Exon and read counts and distance to the nearest annotated gene for the novel human embryonic transcripts.

(ac) Histograms showing the number of exons (a), maximum read count for each transcript in any one tissue (b), and total reads (i.e. summed across all tissues) for each transcript (c). (d) Distance to the transcriptional start site (TSS) of the nearest annotated gene (GENCODE18) from the TSS of the novel transcript.

Additional files

Supplementary file 1

Supplementary tables.

(A) Samples used in this study. Details on the material derived from individual human embryos (each listed according to the Carnegie Stage (CS)) used in the biological replicates and the sequencing statistics for each sample. A conversion of Carnegie Stage to an approximate days post-conception is available in Jennings et al. (2015) (open access). Gene level read counts are available for download as a TSV file in Supplementary file 2. (B) Differential gene expression between paired embryonic and fetal RNA-seq data. The R package edgeR (Robinson et al., 2010) was used to test for differential gene expression between embryonic and fetal (Roadmap Epigenomics Consortium, 2015) datasets. Shared tissues were adrenal gland, heart, lung, stomach, kidney, upper limb, lower limb and testis. The table is sorted by FDR (column H) and can be filtered by log fold change (column E) to give embryo-enriched genes (negative values) or fetal-enriched genes (positive values). (C) Gene Ontology (GO) terms and the genes underlying them for embryonic vs.fetal (Roadmap) up-regulated genes. Genes up-regulated in embryonic tissues versus fetal tissues (edgeR, FDR 0.05, see Supplementary file 1B) were tested for GO term enrichment using Fisher’s exact test and the elimination algorithm implemented in the R package topGO (Alexa and Rahnenfuhrer, 2010). Separate tests were run for embryo up-regulated and fetal up-regulated genes. The table is sorted by enrichment in embryonic genes. (D) Tissue-specific genes contributing to metagenes. All genes with relative basis contribution (across metagenes) greater than 0.8 are listed. (E) The most extreme 1000 genes (high and low) for all principal components (PC1-31) of the LgPCA. The dataset is derived from genes annotated in GENCODE18. Raw gene-level loadings for each principal component are available for download as a TSV file in Supplementary file 3. (F) Gene Ontology (GO) terms and the genes underlying them for organ and tissue-specific transcriptomic signatures from the extremes of the LgPCA. GO terms were identified as enriched in extreme scoring genes (annotated in GENCODE 18) in the principal components (PCs) of the LgPCA. Due to the very large number of terms returned at p<0.0001 by Wilcoxon test (the topGO 'elim' method, see Materials and methods) an illustrative selection are listed with raw gene-level loadings available for download in Supplementary file 3. (G) Transcription factors in the extremes of the LgPCA and their links to developmental morbidity. The most extreme 1000 annotated genes (GENCODE 18) of the LgPCA dataset were filtered for transcription factors based on KEGG and PHANTOM5 annotations and for read counts >500. To identify disease associations each gene was entered as a search term in OMIM ( and in PubMed. Batch queries were undertaken at Mouse Genome Informatics (MGI, with 'Mammalian phenotype' as the output. (H) LgPCA predictions of causal genes for critical regions in either solved or unsolved developmental disorders. Fifty-three developmental disorders (Column A, 'solved') with causally associated transcription factors identified in the appropriate transcriptomic signature of Supplementary file 1G were originally defined by critical regions (Column C with hyperlink). These critical regions were identified by searching OMIM and usually derived from mapping data on affected families or chromosomal deletions in affected patients. Larger critical regions were preferentially selected to test more meaningfully whether the LgPCA model could have pinpointed the causal gene based solely on transcriptomic signatures that involved an affected organ(s) or tissue(s) (Column B). The average critical region was 13.7 Mb (Column D) and contained an average of 111 protein-coding genes (Column E; identified from searching BIOMART on ENSEMBL). In 48/53 instances (91%), LgPCA narrowed the field down to three or fewer transcription factors and in 37 instances (73%) excluded all except the correct transcription factor. Therefore, the same approach was applied to 13 unsolved developmental disorders (mostly deletion syndromes) with predictions made in each case for any type of protein-coding gene (Column H) and transcription factor(s) (Column I). In many instances the transcription factor in Column I possesses an appropriate mutant mouse phenotype. (I) 6251 unannotated transcripts identified during human organogenesis. These are the 6251 novel and distinct transcripts underlying Figure 4 of the main text, which also describes the transcript classification: Anti-sense (AS), Overlapping (OT), Bidirectional (BI), Long-intergenic non-coding (LINC) and / or Transcripts of uncertain coding potential (TUCP) (based on Mattick and Rinn, 2015). Intergenic transcripts are numbered sequentially within each chromosome. Exon lengths and starts (blocks) are recorded here in UCSC BED12 format. Correlations in expression profile were calculated for annotated genes with transcript transcriptional start sites situated within 1 Mb of the novel transcript TSS; the total number of genes in this window is listed. Columns AF-AT (organs and tissues) represent mean, quantile-normalised read counts across tissue replicates. Correlations (and distance) are shown for the closest, best correlated or best anti-correlated genes and were generated using only embryonic RNA-seq data. The pipeline to generate transcripts, distinguish them from previous annotations, name, characterise and filter is described in the Materials and methods. (J) NIH roadmap samples (Kundaje et al., 2015) used in this study.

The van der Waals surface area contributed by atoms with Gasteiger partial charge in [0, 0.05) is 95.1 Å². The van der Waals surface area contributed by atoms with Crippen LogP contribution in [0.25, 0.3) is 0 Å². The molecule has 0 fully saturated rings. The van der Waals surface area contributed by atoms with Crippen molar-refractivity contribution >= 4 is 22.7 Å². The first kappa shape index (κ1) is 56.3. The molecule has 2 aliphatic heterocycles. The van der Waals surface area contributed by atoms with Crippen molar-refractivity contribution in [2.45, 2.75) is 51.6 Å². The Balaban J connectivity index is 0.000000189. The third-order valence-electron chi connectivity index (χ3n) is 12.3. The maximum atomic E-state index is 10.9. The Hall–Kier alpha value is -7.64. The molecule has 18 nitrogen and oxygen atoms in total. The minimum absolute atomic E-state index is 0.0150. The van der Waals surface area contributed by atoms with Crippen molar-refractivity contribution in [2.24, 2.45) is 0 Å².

Supplementary file 2

Gene level non-normalised RNA-seq read counts by sample for 42,423 gene annotations in GENCODE18.

Gene details are given plus the minimum, maximum, median and standard deviation of read counts. Additionally, tissue-specificity is scored using Tau (Yanai et al., 2005) where ‘0’ is equally expressed across all organs and tissues and ‘1’ indicates absolute specificity to one site.
Supplementary file 3

LgPCA scores.

Raw gene-level scores for each principal component of the LgPCA.
Supplementary file 4

Unfiltered novel transcripts.

Prior to filtering a total of 9180 transcripts were detected during human organogenesis that are not annotated in GENCODE 18. The 6251 transcripts summarised in Figure 4 of the main text and listed in Supplementary file 1I (Excel file) are marked by column ‘filter_score’. The data include quantile normalized read counts for all embryonic samples in this study and a mean for each organ or tissue type. In addition to the correlations in Supplementary file 1I, the distances to, and correlations with, both the closest upstream transcription termination site (TTS) and downstream transcription start sites (TSS) of adjacent, same-strand genes are given to aid filtering for potential 5’ and 3’ run-ons. For comparison, the NIH Roadmap sample (adult and fetal) with most reads for each novel transcript is listed separately.
Supplementary file 5

Transcription factor atlas of human organogenesis (high resolution).

High resolution version of Figure 1—figure supplement 1 where each individual transcription factor is text searchable. (Please note that this opens at 25 x 200 inches / 64 x 508 cm).

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  1. Dave T Gerrard
  2. Andrew A Berry
  3. Rachel E Jennings
  4. Karen Piper Hanley
  5. Nicoletta Bobola
  6. Neil A Hanley
An integrative transcriptomic atlas of organogenesis in human embryos
eLife 5:e15657.